My twenty-something daughter and I both have celiac disease, although it’s much easier for me to manage since I have virtually no social life compared to her. I’m not complaining as the thought of going out partying until all hours of the night borders on horrifying to me, but when you’re young and living in a groovy city like Chicago, maintaining a healthy (and fun) gluten-free lifestyle can be a challenge.
I just spent the past few days in Seattle at the Gluten Intolerance Group’s national conference. Part of the professional track focused on the pathology and treatment of celiac disease and what’s in the future for drug therapies. I’m passionate about increasing awareness and am thankful for the research taking place and the new product development that has made GF living so much easier now than it was a decade ago when I started on this path.
Having said that, the photo above sums it all up for me. Eat real food – wholesome nourishing food – and not only will you heal and thrive, you won’t have to stress yourself out reading cryptic food labels or risking gluten contamination.
Tevis (my daughter) took this photo last week to prove to her nutritionist mother that she’s eating well and taking good care of herself. I was thrilled with her food choices until I heard she was carting all this stuff home from the market on her custom-made bike. Winding around in city traffic. While wearing work clothes. Knowing her, she probably had on a skirt and her Jackie O sunglasses.
When I was younger, I always wanted to raise colorful, creative, adventurous kids. That’s all well and good until you actually have kids like that.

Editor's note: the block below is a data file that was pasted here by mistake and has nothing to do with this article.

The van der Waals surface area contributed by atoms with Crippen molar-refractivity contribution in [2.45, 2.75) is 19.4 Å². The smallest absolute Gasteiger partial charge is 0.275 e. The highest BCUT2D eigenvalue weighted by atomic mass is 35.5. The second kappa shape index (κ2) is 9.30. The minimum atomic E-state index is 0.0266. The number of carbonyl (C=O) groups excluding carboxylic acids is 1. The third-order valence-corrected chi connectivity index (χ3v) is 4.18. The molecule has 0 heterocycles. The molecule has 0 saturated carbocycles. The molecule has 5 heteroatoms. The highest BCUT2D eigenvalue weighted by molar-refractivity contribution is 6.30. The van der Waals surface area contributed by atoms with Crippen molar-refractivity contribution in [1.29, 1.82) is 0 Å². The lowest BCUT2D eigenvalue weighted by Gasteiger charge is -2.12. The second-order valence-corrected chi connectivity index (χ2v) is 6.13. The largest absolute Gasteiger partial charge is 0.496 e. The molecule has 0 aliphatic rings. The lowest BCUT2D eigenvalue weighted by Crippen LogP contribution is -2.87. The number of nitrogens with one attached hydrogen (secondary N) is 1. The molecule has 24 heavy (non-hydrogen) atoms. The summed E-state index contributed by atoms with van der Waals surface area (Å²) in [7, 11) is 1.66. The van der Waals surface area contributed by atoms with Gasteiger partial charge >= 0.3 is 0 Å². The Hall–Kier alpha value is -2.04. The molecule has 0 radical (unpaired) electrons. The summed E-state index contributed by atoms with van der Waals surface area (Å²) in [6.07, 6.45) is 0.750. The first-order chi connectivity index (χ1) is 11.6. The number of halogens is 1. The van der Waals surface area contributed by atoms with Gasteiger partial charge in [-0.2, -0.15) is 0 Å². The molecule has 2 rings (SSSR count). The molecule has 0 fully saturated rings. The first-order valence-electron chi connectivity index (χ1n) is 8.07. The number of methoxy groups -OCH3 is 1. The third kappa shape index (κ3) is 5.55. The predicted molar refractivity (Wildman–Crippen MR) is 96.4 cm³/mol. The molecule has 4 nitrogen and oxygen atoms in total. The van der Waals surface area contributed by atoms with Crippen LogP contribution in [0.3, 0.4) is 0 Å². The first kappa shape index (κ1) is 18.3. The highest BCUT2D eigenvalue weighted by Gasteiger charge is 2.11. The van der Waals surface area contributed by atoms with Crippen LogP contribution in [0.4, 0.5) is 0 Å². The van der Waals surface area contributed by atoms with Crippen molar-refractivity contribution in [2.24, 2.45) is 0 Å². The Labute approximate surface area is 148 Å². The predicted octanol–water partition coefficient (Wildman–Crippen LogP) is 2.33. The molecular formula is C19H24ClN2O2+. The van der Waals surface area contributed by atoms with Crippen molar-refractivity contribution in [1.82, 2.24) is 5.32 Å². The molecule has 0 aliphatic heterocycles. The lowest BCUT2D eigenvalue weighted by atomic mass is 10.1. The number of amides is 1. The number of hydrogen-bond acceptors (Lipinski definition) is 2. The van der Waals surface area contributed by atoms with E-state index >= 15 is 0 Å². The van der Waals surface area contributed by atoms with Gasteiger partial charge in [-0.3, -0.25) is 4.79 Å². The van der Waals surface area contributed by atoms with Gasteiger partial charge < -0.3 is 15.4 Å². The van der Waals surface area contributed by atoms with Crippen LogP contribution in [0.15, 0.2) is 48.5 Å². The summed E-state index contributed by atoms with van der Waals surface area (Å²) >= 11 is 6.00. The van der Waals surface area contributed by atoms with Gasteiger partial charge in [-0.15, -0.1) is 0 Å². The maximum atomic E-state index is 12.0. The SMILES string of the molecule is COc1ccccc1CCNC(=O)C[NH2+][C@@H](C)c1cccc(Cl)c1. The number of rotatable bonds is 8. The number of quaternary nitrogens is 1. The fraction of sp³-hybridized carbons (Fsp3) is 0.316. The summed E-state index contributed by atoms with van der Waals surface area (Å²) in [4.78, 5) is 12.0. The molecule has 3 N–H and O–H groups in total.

Kids who email you stuff like, “Guess what mom? I’m in Berlin right now. I’m gonna be an “extra” in a scary movie.” Or, “We’ve changed plans, we may backpack through Tasmania before going back to New Zealand.” Or, “The steelhead fishing is amazing up here, but the weather’s bad and so are the grizzlies.” Or, “The surfing here in Costa Rica is amazing, mom. You can’t believe what we’ve been doing.”
Probably not. Thank God I don’t know. And where is up here?
They owe me big time, even though I have a good idea where some of this behavior came from. My mom says I got exactly what I deserved.
But when it comes to the food part, I’m not too worried about what they’re doing. They all have a fairly good idea of what makes up a healthy diet and how to create nourishing meals. As you might have noticed, there are some random bottles of alcohol in Tevis’ photo above. Beer and cider — at least they aren’t bottles of tequila or whiskey. (Don’t even tell me.)
Here’s her picks for the best gluten-free beer and cider options. What are your favorites?
Tevis’ GF beer and cider picks
Green’s Gluten-Free Beer (pictured above)
Bard’s Tale Gluten-Free Beer
St. Peter’s G-Free Beer
Samuel Smith’s Organic Cider (pictured above)
Doc Smitty’s Cider (pictured above)
Original Sin Cider
Tevis’ favorite Chicago bars/restaurants that serve GF beer and cider
The Small Bar
Melissa and Tevis (scroll down the list of DJs to find her)
P.S. Be safe and make smart choices (my “mom” mantra).